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Strong Cold Front Produces Severe Weather Outbreak in Garden State

SOUTH PLAINFIELD, NJ – The calendar read April 1st, but the weather was more like mid-summer in Northwestern Middlesex County on Saturday.  The stormy weather was no April Fools though.  Instead, a powerful cold front ushered in the month of April 2023 with a plethora of severe weather including high winds, hail, and a number of tornadoes in New Jersey.  The Garden State has become more of a Tornado Alley in the past several years, but Saturday’s severe weather spawned a record-tying 7 tornadoes.

Despite the time of year, the forecast was spot on.  The Storm Prediction Center in Norman, Oklahoma had indicated earlier in the week that a severe weather outbreak in the Mid-Atlantic was possible.  After the odds waned a bit on Friday, much of the Mid-Atlantic including New Jersey was placed under a slight risk.  Then, in the afternoon, the SPC’s outlook upgraded the risk to enhanced, a very rare classification here.

Storm Delivered on High Expectations

The storm system delivered on its high expectations when around 6:00 PM, skies grew very dark here at GWC in South Plainfield.  It seemed the dark clouds appeared suddenly, but they had been several hours in the making.  Prior to that, the barometer had been falling rapidly throughout the day.  Over a span of 18 hours, the pressure dropped about 0.59 of an inch or 19.7 millibars.  At the time the storms arrived, the barometer bottomed out at 29.26 inches or 991 millibars.

An hour or so before the storms blew through South Plainfield, the Storm Prediction Center issued a Tornado Watch for much of New Jersey until 10:00 PM.  The storm system responsible for the chaotic weather had carved a path of destruction elsewhere.  On Friday night, storms tore through Illinois and caused a roof to collapse leaving at least one person dead and another 28 injured.  The approaching stormy weather would be no April Fools.

The Atmospheric Ingredients Were There

The ingredients were there on Saturday.  Although the high temperature barely reached the lower 70s, there was plenty of energy in place.  A weather-sounding courtesy of Tropical Tidbits and NYNJPA Weather indicated CAPE values as high as 1130 J/Kg.  The environment was ripe for severe weather and tornadoes.  By 2:25 PM EDT, the National Weather Service office in Mount Holly indicated that a Severe Thunderstorm Watch was in effect from South Central New York State down through Central and Eastern Pennsylvania until 8:00 PM.

The sunshine also played a pivotal role in the unleashing of this April Fools’ weather fury.  After overcast skies in the morning, the sun came out during the afternoon and became a catalyst by heating up the atmosphere ahead of the powerful frontal system.  The early spring sun lit the match to this explosive weather.  As the skies darkened around dinner time, Mammatus clouds began to develop over Northwestern Middlesex County.  Mammatus clouds are often associated with severe weather and tornadoes.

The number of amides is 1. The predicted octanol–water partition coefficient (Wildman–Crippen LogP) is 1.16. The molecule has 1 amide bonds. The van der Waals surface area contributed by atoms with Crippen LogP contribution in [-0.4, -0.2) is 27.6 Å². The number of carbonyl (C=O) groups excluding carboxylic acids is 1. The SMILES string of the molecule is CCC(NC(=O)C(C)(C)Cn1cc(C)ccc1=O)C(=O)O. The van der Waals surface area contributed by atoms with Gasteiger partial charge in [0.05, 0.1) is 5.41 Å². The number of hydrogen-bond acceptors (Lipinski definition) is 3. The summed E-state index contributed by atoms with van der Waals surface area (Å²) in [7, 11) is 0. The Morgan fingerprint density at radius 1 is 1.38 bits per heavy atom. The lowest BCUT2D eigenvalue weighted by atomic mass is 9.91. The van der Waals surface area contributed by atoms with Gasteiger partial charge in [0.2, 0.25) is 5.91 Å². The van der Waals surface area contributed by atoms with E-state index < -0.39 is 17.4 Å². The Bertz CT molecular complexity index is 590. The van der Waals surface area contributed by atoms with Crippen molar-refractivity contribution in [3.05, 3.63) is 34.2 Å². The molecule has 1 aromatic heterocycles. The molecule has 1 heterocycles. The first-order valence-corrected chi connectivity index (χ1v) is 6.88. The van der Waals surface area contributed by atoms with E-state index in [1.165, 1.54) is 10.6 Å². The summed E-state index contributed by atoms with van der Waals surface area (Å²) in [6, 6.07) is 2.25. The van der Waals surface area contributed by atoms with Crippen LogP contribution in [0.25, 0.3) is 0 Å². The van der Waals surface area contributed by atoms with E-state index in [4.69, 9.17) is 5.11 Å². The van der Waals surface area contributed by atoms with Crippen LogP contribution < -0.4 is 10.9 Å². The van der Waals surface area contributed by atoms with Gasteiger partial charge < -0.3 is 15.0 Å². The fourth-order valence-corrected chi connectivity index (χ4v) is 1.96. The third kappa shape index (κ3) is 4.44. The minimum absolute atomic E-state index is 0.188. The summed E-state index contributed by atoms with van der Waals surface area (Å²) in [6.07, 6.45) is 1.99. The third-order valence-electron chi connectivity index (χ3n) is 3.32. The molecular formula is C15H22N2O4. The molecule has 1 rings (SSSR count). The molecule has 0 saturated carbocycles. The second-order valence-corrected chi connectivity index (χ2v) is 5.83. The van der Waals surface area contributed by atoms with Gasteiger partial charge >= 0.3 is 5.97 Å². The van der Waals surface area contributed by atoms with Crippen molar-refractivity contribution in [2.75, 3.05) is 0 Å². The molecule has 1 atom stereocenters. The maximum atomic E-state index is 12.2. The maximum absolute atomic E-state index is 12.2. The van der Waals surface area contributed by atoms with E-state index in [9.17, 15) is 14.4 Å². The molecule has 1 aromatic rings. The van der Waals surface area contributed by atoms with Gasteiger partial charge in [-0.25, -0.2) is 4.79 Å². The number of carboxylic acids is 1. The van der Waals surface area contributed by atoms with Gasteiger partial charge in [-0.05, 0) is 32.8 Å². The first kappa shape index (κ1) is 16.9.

Storms Rip Monmouth and Ocean Counties

At 6:52 PM, the National Weather Service office in Mount Holly, New Jersey issued a Severe Thunderstorm Warning for the region.  A line of severe thunderstorms extending from Millburn in Essex County down to Hopewell in Mercer County was rapidly moving east.  Storms containing 60-mile-per-hour winds and hail were advancing at a pace of 45 mph.  The line of storms ripped through Monmouth and Ocean counties producing several twisters in Cream Ridge, Jackson, and Howell Townships.  

Other tornadoes developed in Sea Girt, Palmyra, Cinnaminson, and Mays Landing.  In addition, there were twisters in Newtown, Pennsylvania, and Bridgeville, Delaware.  The one in Delaware was the strongest with an EF3 rating on the Enhanced Fujita scale.  It was also the longest (14.3-mile path) and widest (700 yards wide) of the tornadoes.  The strongest in the Garden State was in Jackson, Howell,  and Sea Girt with EF2 intensity.

Record Tying Tornado Outbreak

The damage from the storms in Jackson and Howell Townships was tremendous.  Trees snapped, telephone/utility poles bent over, electrical wires hanging a few feet from the streets below, and debris everywhere.  The tornado outbreak produced the most twisters in one day since November 16, 1989.  The storms produced a tremendous amount of lightning with frequent lightning flashes and even a bolt of cloud-to-cloud lightning at GWC in South Plainfield.

Following the departure of the storms and the passage of the cold front, temperatures dropped.  By the early morning hours of Monday, April 3rd, temperatures fell into the low 30s.  As a result, the NWS office in Mount Holly issued a Frost Advisory from midnight to 9 AM on Monday.  The thermometer at GWC would swing upward again by mid-week. Temperatures climbed into the 70s by Wednesday and reached 80 for the first time this year on Thursday.  A weather-style roller coaster was underway.  This stormy weather was no April Fools.